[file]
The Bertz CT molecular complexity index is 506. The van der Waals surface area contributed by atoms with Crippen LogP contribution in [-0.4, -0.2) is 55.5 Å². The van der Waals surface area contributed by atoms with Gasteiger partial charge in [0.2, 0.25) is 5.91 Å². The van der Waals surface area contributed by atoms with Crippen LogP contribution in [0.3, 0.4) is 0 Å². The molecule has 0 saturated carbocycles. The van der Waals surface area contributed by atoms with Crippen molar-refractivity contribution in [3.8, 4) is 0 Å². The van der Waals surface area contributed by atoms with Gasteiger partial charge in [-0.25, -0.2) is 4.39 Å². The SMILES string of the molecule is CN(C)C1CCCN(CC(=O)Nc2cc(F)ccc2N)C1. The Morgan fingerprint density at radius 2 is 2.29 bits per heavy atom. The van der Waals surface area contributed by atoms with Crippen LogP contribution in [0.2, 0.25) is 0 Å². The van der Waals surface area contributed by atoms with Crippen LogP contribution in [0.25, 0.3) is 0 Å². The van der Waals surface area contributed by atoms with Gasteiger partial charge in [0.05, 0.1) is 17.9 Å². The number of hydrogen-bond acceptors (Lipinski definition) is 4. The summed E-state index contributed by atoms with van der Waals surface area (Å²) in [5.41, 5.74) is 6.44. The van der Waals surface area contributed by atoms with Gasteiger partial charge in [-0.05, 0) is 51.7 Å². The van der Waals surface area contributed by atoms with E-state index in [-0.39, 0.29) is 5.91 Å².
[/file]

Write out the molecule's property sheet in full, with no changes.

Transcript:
The Bertz CT molecular complexity index is 506. The van der Waals surface area contributed by atoms with Crippen LogP contribution in [-0.4, -0.2) is 55.5 Å². The van der Waals surface area contributed by atoms with Gasteiger partial charge in [0.2, 0.25) is 5.91 Å². The van der Waals surface area contributed by atoms with Crippen LogP contribution in [0.3, 0.4) is 0 Å². The molecule has 0 saturated carbocycles. The van der Waals surface area contributed by atoms with Crippen molar-refractivity contribution in [3.8, 4) is 0 Å². The van der Waals surface area contributed by atoms with Gasteiger partial charge in [-0.25, -0.2) is 4.39 Å². The SMILES string of the molecule is CN(C)C1CCCN(CC(=O)Nc2cc(F)ccc2N)C1. The Morgan fingerprint density at radius 2 is 2.29 bits per heavy atom. The van der Waals surface area contributed by atoms with Crippen LogP contribution in [0.2, 0.25) is 0 Å². The van der Waals surface area contributed by atoms with Crippen LogP contribution in [0.25, 0.3) is 0 Å². The van der Waals surface area contributed by atoms with Gasteiger partial charge in [0.05, 0.1) is 17.9 Å². The number of hydrogen-bond acceptors (Lipinski definition) is 4. The summed E-state index contributed by atoms with van der Waals surface area (Å²) in [5.41, 5.74) is 6.44. The van der Waals surface area contributed by atoms with Gasteiger partial charge in [-0.05, 0) is 51.7 Å². The van der Waals surface area contributed by atoms with E-state index in [-0.39, 0.29) is 5.91 Å².